Processors, Hard Drives, Memory, Windows – What are They?

If you have been browsing around looking for a new computer, you may see many terms that may be a bit unfamiliar. 14th Generation Intel processors, AMD, Windows 11, Windows 10, memory, hard drives, SSD, TB, GB, DDR, RAM, 2-in1’s, Ultrabooks, All-in-Ones and the list goes on. To the average computer user these terms may seem a bit daunting while trying to choose a computer. We will try to simplify the terms and abbreviations a bit to make the computer buying process less confusing.

If you have browsed this site or others looking for a computer deal, you probably came across some terms that may seem like they are in a different language if you are not familiar with the terms used. Here are a couple examples:

Save $50 on 15.6" Premium Performance Laptops with Microsoft Windows 11, the 12th Gen Intel Core i7 processor, 128GB M.2 SATA 6Gb/s SSD (Boot Drive) + 1TB 7200RPM SATA 6Gb/s (Storage Drive), 16GB Memory and AMD Radeon™ R9 M395X with 4GB GDDR5 graphics, now only at $xxx.xx with Coupon Code: SaveSomeMoney

Save $200 on a Performance Desktop with Windows 11, the 13th Gen Intel Core i7-6700 processor, a 1TB hard drive, 16GB Dual Channel DDR4 2133MHz memory and NVIDIA® GeForce® RTX 3080 graphics, Sale Priced at $xxx.xx!


If all that stuff looks like gibberish to you, read on and I will try to make some sense out of it all. For the most part, the promotions are telling you the hardware specifications of the PC but some of it is software. The difference between hardware and software is that you can hit the hardware with a hammer if it gets out of hand but the software you can only curse at. One promotion is for a laptop and the other is a desktop. They both have similar components. Let’s try to analyze some of the components.

Microsoft Windows – What is it?

Microsoft Windows 11 is also known as the Operating System and it is the software that tells the hardware what to do. You give it instructions by clicking a mouse or swiping the screen and then Windows tells the hardware what to do with those instructions giving you the desired result. There are also other flavors of Operating Systems. Apple uses what is called OS X and then there is Linux.

What is a Processor?

A processor is basically the boss of the rest of the hardware. It receives instructions from the operating system and utilizes the appropriate component to carry out the task.  Intel and AMD are the main processor manufacturers with Intel being the most popular. At this point Intel is up to the 14th Generation Core processor but the 13th Gen is still being widely used. The i3, i5, i7 and i9 are the speed or power with the i9 being the most powerful. The Pentium and Celeron are still being used for low-end computing. When choosing a processor, it all depends on what you are going to use the computer for. If you are just going to be browsing the Internet, emailing and creating some documents, the lower processor is just fine and cheaper too. If you are going to be gaming or using processor intensive applications, the faster the better.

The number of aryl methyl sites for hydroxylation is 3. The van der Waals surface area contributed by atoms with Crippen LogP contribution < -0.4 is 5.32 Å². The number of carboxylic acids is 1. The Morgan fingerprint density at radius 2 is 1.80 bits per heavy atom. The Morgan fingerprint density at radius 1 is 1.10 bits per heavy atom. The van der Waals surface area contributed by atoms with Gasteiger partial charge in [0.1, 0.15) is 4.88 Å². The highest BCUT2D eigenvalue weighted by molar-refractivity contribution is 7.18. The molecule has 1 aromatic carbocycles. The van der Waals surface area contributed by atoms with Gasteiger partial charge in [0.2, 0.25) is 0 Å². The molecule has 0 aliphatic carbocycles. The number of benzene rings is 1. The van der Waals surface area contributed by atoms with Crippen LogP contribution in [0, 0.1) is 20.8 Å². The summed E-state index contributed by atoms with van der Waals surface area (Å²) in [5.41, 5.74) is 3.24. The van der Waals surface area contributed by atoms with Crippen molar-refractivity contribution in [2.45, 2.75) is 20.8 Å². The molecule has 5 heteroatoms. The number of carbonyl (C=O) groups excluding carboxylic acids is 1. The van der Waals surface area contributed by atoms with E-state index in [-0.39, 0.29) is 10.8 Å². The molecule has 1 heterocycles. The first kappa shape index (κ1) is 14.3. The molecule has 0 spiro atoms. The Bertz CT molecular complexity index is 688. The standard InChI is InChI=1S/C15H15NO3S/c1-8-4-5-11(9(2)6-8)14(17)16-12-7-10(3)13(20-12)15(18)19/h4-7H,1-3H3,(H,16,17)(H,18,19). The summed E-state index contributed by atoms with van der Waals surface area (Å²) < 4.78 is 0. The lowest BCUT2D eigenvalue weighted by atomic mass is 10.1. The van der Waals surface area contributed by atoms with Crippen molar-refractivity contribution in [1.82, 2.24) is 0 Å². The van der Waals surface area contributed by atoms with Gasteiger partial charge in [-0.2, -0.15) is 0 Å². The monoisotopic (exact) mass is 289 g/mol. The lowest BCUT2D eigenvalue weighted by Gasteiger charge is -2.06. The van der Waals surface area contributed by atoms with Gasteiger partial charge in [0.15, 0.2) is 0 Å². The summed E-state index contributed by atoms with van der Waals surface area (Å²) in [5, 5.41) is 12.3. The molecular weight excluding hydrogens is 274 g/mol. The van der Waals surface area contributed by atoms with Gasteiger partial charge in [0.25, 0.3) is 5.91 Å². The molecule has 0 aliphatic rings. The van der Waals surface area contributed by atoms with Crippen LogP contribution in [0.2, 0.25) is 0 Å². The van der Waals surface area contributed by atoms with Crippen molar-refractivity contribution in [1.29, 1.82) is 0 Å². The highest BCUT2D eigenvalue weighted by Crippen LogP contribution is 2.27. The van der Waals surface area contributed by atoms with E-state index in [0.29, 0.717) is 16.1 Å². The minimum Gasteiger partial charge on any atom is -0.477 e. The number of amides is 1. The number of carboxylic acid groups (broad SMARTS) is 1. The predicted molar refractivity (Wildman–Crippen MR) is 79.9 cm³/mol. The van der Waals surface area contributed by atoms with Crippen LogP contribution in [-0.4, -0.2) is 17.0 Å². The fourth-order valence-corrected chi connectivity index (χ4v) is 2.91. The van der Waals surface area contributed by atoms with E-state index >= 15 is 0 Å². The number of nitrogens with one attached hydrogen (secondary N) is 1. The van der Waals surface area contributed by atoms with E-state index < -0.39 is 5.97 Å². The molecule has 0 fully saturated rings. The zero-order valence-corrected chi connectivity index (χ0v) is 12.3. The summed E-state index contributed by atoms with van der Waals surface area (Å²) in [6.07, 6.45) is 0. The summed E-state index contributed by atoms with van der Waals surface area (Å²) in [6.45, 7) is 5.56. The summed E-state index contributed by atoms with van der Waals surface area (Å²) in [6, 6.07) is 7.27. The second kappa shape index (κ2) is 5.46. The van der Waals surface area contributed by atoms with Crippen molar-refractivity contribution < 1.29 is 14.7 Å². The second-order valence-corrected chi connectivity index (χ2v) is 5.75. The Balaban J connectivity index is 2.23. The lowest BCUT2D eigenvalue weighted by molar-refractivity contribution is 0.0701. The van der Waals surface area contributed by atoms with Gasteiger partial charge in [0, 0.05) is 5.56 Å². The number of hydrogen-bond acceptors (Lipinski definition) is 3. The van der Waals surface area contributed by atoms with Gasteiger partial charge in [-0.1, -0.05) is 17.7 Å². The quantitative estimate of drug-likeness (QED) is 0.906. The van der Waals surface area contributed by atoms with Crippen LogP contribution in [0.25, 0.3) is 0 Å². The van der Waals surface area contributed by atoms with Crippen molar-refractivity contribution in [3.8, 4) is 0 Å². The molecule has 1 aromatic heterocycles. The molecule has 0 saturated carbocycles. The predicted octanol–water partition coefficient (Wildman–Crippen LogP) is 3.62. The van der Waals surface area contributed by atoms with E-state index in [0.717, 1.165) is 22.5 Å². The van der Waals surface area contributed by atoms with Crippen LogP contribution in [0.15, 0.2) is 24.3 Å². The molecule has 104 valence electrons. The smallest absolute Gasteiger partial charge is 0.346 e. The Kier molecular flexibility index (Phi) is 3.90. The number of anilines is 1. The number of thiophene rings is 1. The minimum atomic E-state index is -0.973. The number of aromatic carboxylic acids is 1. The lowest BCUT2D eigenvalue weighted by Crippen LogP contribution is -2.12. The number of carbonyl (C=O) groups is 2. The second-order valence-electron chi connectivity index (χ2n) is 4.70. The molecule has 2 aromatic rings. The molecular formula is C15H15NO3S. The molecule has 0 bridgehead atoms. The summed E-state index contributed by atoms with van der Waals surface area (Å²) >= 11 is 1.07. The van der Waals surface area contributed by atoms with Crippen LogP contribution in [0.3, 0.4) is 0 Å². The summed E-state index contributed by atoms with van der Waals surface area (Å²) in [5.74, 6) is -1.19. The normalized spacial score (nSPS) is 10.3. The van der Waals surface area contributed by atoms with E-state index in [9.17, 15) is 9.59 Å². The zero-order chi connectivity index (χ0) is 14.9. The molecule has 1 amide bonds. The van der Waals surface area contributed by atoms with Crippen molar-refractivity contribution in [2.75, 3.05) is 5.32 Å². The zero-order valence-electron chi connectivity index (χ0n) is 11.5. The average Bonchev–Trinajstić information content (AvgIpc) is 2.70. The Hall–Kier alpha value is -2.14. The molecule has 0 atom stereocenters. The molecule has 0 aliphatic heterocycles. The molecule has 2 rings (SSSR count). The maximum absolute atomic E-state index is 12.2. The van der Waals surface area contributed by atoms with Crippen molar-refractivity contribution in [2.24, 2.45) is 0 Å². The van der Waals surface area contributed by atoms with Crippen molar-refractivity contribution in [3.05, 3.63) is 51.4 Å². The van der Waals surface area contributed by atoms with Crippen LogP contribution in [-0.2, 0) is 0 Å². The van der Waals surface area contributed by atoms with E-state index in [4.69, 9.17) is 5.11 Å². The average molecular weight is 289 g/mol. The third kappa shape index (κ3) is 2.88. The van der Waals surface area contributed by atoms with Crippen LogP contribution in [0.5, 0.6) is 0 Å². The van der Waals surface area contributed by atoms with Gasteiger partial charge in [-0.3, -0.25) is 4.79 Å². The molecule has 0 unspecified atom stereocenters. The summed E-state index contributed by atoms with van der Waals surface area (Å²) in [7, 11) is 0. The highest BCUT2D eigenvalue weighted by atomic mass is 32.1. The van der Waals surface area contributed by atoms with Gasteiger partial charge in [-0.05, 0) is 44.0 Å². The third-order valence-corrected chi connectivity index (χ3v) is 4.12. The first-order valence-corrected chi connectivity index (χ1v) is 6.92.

What is a Storage Drive?

The hard drive is where everything is stored on a PC. All of the software applications, including the Operating System are stored on the hard drive. Anything you save like pictures, emails, word documents and music are saved on the drive. There are hard disk drives and Solid State Drives (SSD) with the SSD’s being faster and more reliable but also smaller and more expensive. They usually range anywhere from 500GB to 2TB. The GB stands for Gigabyte and the TB stands for Terabyte and there are about 1,024 Gigabytes in a Terabyte. Pick your hard drive size depending on what your plans are. If you are going to store a lot of pictures, videos and music, the bigger the better.

What is Memory?

Computer Memory is also referred to as RAM (Random Access Memory). The memory is kind of an in between spot for things you are working on before it gets written to the hard drive. It stores work in progress because it is much faster than the hard drive. That is why if you are writing a document and the power goes out and the computer shuts down, what you were working on will not be saved unless you hit the save button then it gets written to the hard drive and is saved. RAM also allows you to multitask using multiple applications at once. Memory is usually referred to in Gigabytes. The more you have the more you can do and the faster you can do it.

What is a Graphics Card?

Everything you see on the computer screen goes through the graphics card. The software gives instructions to the processor, which in turn sends instructions to the graphics card as to what to render on the screen. NVIDIA and AMD Radeon seem to be the most popular but many PC’s have what is called integrated video. Integrated video uses the processor and memory resources to do the job. For the average computer user, integrated video is just fine. If you plan on doing any kind of gaming, video editing or video intensive applications you will need a better video card. Again, the more memory on the card, the better.

It used to be simple. There were laptops and desktops. A laptop was used for the business traveler and you used a desktop at home or when you needed more power to do some intensive computing tasks. Now the lines are blurred between laptops, tablets and desktops. Some of the tablets available have almost as much power as a high-end desktop PC. A desktop used to be needed to use high-end processor intensive applications and now laptops can perform the same tasks. We have come a long ways in the computing field. If you are not sure the difference between an Ultrabook, laptop, 2-in-1 or an All-in-One, we try to explaing the difference here: Laptops, Ultrabooks, 2-in-1s, All-in-Ones – What is the Difference?


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